Parthenium is a highly invasive plant species. It threatens agricultural productivity, biodiversity, and human and animal health wherever it takes root. In Pakistan, it’s called famine weed because of its devastating impact on crop yields and livelihoods.
In a new video, see how astronomy and agriculture come together in an innovative way to tackle parthenium in Pakistan.
CABI and the University of Manchester joined forces to map Parthenium using remote sensing technology. The four-stage project used Earth observation data, including Sentinel missions, to determine the extent of Parthenium’s spread in major arable regions of Pakistan.
Remote sensing invasive weeds
Although remote sensing is used in agriculture, the technology has largely remained unexplored for invasive weeds. Rene Breton, Professor of Astrophysics at Manchester University, explains how space could help tackle a problem like Parthenium.
“The spread of an invasive weed such as Parthenium affects large geographical regions such as the entire South Asian subcontinent. Tackling it requires a global approach such as monitoring using Earth observation satellites. The task is not easy as it implies spotting a green plant hiding among other green plants.
“Astronomers have vast experience with image analysis and the detection of faint signals. When an opportunity from the Science and Technology Facilities Council came up to fund research to tackle global challenges, we immediately recognised that an interdisciplinary team, including astronomers like myself, could possibly find innovative solutions.”
Focusing on Parthenium
CABI and the University of Manchester chose to focus on Parthenium because it is such a devastating problem. Moreover, it allowed the team to build on CABI’s work on Parthenium from the Action on Invasives programme.
CABI brought a wide range of expertise to the project. In particular, invasive species management, ground-truthing, environmental suitability modelling, and geospatial analysis.
The University of Manchester team determined that satellite imaging was the best way forward for mapping Parthenium on a large scale.
Using satellite images
Rene Breton explains. “For this project, Sentinel-2, which is a European Space Agency mission currently comprising two satellites was used. It’s capable of using its optical camera to observe the earth and get details as precise as 10 meters in size up to 12 different colours.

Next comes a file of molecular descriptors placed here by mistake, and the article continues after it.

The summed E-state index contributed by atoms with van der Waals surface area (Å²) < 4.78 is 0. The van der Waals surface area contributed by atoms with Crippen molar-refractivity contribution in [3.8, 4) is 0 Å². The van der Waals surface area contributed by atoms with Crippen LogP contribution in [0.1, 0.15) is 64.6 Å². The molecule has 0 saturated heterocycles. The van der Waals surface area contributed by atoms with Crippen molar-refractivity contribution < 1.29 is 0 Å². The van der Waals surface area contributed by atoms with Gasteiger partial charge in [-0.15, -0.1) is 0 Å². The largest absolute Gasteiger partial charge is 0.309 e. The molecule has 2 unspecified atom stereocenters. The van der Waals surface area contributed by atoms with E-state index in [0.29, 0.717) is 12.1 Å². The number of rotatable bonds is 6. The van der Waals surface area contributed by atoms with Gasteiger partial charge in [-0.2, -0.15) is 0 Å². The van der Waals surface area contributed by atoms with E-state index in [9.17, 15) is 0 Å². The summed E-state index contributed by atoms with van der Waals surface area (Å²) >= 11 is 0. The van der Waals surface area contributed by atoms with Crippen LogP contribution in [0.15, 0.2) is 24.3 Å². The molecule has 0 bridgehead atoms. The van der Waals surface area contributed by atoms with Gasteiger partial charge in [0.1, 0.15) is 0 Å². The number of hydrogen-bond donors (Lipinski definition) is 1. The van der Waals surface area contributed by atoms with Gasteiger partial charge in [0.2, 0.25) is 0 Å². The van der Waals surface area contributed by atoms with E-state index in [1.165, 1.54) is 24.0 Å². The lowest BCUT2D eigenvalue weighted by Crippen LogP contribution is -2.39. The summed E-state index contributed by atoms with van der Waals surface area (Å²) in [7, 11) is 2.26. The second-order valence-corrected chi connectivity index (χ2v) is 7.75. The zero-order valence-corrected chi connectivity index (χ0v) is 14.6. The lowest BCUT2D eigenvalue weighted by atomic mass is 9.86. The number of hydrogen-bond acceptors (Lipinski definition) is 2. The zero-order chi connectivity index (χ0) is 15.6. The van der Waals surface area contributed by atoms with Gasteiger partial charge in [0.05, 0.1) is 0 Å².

“The challenge of tracking Parthenium from space uses “Big Data” techniques, which are required to process the vast quantities of images collected by Sentinel-2. Then, we had to “train” computer programmes using artificial intelligence to automatically detect the signature of parthenium in the satellite images.”
The team needed to validate the data from Sentinel-2 by comparing it with data measured on the ground – a process known as ground-truthing. However, such a large geographic area required an innovative approach.
An innovative approach to ground-truthing
The solution was ‘HawkPi’ – a camera, that can obtain images in six different colours, mounted under a quadcopter. HawkPi enhanced the data collected by CABI on the ground by flying over fields containing Parthenium and other plants. The high-resolution multi-colour images collected helped train the artificial intelligence programme.
The ground-truthing confirmed that hyperspectral data can discern Parthenium from crops and other plant species. Static maps show the current extent of the weed at field and landscape levels. So, what has this project demonstrated and what are the potential outputs?
“In this project, we’ve demonstrated that the detection of Parthenium at scale using Earth observation data is possible.”, explains Cambria Finegold CABI’s Global Director of Digital Development.
Remote sensing outputs
“The project has delivered concrete outputs that are useful today for decision-makers in Pakistan. But it’s also developed improved methods for mapping and modeling the distribution of parthenium that serve to demonstrate what’s possible.
“A lot of the power in remote sensing technologies is in the scale. You can monitor and analyse what is going on over much larger regions, at a much lower cost than with conventional methods. It’s also super useful for reaching remote and inaccessible areas, which is a really powerful thing, especially for reaching under-served populations.”
Our changing climate is increasing the threat that invasive plant species pose to global food security. With the continued development of this technology, the mapping of parthenium in Pakistan can pave the way for its application to other geographies and species, allowing rural communities around the world to benefit.
Remote sensing Parthenium project
Find out more about the Remote Sensing Parthenium in Pakistan project
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